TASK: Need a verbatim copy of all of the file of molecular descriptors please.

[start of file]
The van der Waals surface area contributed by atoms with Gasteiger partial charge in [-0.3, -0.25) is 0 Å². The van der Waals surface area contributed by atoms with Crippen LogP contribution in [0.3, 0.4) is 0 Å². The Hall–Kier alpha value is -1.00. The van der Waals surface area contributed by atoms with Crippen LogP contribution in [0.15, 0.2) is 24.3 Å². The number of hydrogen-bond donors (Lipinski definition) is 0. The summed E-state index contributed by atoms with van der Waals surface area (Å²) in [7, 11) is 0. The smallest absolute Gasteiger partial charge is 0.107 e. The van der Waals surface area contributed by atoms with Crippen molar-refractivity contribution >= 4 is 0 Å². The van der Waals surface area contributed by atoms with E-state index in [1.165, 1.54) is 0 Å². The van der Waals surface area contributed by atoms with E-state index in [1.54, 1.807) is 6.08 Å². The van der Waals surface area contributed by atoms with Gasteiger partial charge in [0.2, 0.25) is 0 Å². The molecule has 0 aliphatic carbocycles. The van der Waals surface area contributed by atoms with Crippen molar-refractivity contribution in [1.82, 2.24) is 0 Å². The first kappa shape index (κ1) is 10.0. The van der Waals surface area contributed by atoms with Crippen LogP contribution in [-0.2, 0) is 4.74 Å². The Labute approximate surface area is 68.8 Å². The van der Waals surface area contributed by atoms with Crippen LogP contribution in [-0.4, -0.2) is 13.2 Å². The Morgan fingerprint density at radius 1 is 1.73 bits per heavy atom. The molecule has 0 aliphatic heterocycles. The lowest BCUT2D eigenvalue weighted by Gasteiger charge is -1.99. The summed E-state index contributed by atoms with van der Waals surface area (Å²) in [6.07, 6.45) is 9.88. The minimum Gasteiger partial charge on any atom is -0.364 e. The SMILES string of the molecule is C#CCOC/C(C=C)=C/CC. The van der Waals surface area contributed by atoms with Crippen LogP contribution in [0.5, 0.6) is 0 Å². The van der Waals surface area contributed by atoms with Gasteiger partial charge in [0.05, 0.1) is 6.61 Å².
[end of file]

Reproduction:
The van der Waals surface area contributed by atoms with Gasteiger partial charge in [-0.3, -0.25) is 0 Å². The van der Waals surface area contributed by atoms with Crippen LogP contribution in [0.3, 0.4) is 0 Å². The Hall–Kier alpha value is -1.00. The van der Waals surface area contributed by atoms with Crippen LogP contribution in [0.15, 0.2) is 24.3 Å². The number of hydrogen-bond donors (Lipinski definition) is 0. The summed E-state index contributed by atoms with van der Waals surface area (Å²) in [7, 11) is 0. The smallest absolute Gasteiger partial charge is 0.107 e. The van der Waals surface area contributed by atoms with Crippen molar-refractivity contribution >= 4 is 0 Å². The van der Waals surface area contributed by atoms with E-state index in [1.165, 1.54) is 0 Å². The van der Waals surface area contributed by atoms with E-state index in [1.54, 1.807) is 6.08 Å². The van der Waals surface area contributed by atoms with Gasteiger partial charge in [0.2, 0.25) is 0 Å². The molecule has 0 aliphatic carbocycles. The van der Waals surface area contributed by atoms with Crippen molar-refractivity contribution in [1.82, 2.24) is 0 Å². The first kappa shape index (κ1) is 10.0. The van der Waals surface area contributed by atoms with Crippen LogP contribution in [-0.2, 0) is 4.74 Å². The Labute approximate surface area is 68.8 Å². The van der Waals surface area contributed by atoms with Crippen LogP contribution in [-0.4, -0.2) is 13.2 Å². The Morgan fingerprint density at radius 1 is 1.73 bits per heavy atom. The molecule has 0 aliphatic heterocycles. The lowest BCUT2D eigenvalue weighted by Gasteiger charge is -1.99. The summed E-state index contributed by atoms with van der Waals surface area (Å²) in [6.07, 6.45) is 9.88. The minimum Gasteiger partial charge on any atom is -0.364 e. The SMILES string of the molecule is C#CCOC/C(C=C)=C/CC. The van der Waals surface area contributed by atoms with Crippen LogP contribution in [0.5, 0.6) is 0 Å². The van der Waals surface area contributed by atoms with Gasteiger partial charge in [0.05, 0.1) is 6.61 Å².